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This is the 16th outing for Stephen Greenleaf's series hero, San Francisco PI John Marshall Tanner (Past Tense, Strawberry Sunday). In Ellipsis, Tanner signs on as bodyguard to a bestselling romance novelist. Chandelier Wells's connections to people Tanner loves persuade him to temper his dislike and protect her from the death threats she's been receiving as she prepares to embark on a book tour. At first Tanner doesn't take the threats very seriously; he's halfway convinced they're just a publicity stunt. But when a car bomb kills a former FBI agent who's been moonlighting as Wells's driver, Tanner gets serious in a hurry.
Suspects aren't in short supply; it seems that Wells has as many enemies as readers. Is the perp a deranged fan, a fellow writer who swears Chandelier plagiarized her work, a real estate mogul she dumped in an act of public humiliation, or an ex-husband who believes he's entitled to a share of her wealth? With Tanner on the case, the chase is on, in a smartly paced story that gives the reader a deeper look into Tanner's emotional complexities and capacities. Greenleaf is a master plotter, and Tanner gets more interesting with every adventure. --Jane Adams
Still smarting from having been forced to shoot dead his best friend and rogue cop, Charley Sleet, in 1997's Past Tense, San Francisco PI John Marshall Tanner must protect a famous novelist in this high octane addition to a justly acclaimed sleuthing series. Imperious megaseller Chandelier Wells is at the receiving end of death threats. Naturally, her tempestuous lifestyle comes with the usual detritus: an embittered ex-husband who claims she owes him everything, a demented fan decked out in costumes taken from the author's pages, an insecure agent about to be left in the dust and a hapless unpublished author shouting accusations of plagiarism. Wells is mythically unpleasant, so Tanner takes a decidedly laid-back view of this gig, until a car bomb kills the author's driver, a former FBI agent. The subplots include Tanner's approaching 50th birthday, his elderly neighbor's attempts to cash in on a magazine's lofty sweepstakes claim and his romance with an assistant DA that seems to require selling out sources as tokens of affection. The solution is light by Greenleaf's usual high standards, but the plot has an irresistible momentum, and Tanner's emotional evolution continues to fascinate. Then there's the moment when a trio of publishing women eagerly watches as Tanner enters a restaurant. As Greenleaf puts it, "The three of them looked up expectantly, as if I were bringing an advance copy of Publishers Weekly." (July)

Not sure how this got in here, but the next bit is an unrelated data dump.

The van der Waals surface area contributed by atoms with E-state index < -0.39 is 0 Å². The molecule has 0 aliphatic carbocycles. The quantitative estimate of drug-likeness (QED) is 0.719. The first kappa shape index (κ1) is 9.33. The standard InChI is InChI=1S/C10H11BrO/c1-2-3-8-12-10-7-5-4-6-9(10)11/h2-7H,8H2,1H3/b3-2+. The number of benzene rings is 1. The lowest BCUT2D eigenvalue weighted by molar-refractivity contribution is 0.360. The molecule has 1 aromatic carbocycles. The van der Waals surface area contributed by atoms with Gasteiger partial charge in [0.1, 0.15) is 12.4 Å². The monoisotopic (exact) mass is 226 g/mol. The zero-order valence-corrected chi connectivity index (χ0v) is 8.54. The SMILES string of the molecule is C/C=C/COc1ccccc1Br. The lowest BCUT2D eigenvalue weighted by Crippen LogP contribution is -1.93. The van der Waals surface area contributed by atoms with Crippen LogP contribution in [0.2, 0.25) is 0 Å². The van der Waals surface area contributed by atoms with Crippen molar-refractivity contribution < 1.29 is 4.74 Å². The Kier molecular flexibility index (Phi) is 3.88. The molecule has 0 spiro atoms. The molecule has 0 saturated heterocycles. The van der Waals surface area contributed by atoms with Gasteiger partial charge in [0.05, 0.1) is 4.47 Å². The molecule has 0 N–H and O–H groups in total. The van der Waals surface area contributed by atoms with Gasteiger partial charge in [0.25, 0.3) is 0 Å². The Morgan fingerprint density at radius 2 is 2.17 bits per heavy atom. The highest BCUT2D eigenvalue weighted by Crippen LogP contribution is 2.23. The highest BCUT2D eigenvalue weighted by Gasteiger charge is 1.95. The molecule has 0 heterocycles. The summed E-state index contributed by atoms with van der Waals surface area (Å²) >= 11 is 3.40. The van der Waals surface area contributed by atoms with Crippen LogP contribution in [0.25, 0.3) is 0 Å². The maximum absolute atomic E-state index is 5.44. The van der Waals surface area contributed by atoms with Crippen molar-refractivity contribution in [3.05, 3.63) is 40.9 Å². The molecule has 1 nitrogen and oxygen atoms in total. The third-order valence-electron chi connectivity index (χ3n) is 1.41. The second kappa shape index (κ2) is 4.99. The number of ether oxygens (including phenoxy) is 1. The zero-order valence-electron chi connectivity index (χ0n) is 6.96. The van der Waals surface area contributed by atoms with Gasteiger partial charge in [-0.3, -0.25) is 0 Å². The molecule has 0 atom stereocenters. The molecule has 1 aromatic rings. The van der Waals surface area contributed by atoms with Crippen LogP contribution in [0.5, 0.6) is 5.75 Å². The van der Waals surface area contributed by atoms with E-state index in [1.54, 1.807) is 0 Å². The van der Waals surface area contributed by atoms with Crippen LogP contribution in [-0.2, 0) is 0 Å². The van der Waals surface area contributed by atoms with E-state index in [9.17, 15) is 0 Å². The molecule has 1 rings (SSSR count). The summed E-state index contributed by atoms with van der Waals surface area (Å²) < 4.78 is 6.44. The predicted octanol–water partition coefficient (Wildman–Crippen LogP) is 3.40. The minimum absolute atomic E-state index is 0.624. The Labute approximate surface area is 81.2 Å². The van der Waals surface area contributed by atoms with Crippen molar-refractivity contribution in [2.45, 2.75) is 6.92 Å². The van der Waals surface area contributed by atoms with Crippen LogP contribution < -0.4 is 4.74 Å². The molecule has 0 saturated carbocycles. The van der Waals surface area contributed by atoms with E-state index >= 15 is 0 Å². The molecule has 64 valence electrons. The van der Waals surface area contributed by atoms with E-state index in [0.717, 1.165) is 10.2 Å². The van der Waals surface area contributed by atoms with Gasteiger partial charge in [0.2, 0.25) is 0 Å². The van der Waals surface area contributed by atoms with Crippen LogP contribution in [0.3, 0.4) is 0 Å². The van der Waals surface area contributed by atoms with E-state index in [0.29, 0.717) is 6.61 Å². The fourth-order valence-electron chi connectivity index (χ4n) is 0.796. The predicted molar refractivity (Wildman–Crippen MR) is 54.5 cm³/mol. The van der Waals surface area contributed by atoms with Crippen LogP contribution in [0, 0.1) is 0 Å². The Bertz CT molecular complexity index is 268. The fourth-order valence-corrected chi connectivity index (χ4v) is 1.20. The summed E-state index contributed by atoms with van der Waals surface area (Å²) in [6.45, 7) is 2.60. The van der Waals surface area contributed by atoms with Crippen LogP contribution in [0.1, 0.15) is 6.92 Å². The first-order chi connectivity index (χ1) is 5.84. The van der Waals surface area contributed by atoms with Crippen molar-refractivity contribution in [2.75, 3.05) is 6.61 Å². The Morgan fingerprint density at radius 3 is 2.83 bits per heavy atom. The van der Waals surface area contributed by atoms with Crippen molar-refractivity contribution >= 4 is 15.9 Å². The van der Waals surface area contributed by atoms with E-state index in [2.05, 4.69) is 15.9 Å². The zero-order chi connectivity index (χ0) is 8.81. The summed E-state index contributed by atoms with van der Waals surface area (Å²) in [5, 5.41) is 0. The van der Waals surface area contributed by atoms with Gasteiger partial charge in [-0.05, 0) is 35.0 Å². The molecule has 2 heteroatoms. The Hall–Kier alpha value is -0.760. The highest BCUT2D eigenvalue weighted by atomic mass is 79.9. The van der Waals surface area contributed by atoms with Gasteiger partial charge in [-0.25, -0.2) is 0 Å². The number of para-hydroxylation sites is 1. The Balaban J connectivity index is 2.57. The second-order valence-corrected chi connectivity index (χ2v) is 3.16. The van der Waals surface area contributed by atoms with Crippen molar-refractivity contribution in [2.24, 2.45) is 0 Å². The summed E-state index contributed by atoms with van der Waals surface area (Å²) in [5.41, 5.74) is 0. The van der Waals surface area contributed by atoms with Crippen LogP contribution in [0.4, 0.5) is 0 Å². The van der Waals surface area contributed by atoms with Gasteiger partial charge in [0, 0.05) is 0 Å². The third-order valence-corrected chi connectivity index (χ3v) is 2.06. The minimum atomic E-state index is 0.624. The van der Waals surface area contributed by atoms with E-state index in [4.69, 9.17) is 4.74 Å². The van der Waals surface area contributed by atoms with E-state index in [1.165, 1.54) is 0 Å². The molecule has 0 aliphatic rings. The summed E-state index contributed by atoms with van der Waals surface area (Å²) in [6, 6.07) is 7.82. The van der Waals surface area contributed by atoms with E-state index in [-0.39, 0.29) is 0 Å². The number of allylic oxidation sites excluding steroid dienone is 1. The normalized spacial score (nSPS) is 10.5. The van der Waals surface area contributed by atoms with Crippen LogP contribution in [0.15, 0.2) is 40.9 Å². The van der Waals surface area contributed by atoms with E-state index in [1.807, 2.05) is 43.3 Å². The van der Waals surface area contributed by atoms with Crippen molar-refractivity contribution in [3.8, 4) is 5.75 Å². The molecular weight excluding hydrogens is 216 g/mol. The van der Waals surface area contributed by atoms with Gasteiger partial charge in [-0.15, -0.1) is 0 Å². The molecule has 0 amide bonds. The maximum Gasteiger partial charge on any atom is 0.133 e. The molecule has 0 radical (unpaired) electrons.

Copyright 2000 Reed Business Information, Inc.
John Marshall Tanner, private investigator, tells his story of this case. His client is Chandelier, a super successful writer of romance novels. Her secretary is Lark. Read morePublished on Nov. 12 2000 by lvkleydorff
This is the first book I've read by the highly recommended Greenleaf. Marshall Tanner, private investigator, is brash, sarcastic, quick-witted, and very human... Read morePublished on Oct. 17 2000 by Tim Smith
I wish I didn't know what "ellipsis" means.
I wish that the author had left a few strings hanging. The Tanner series never disappoints. Read more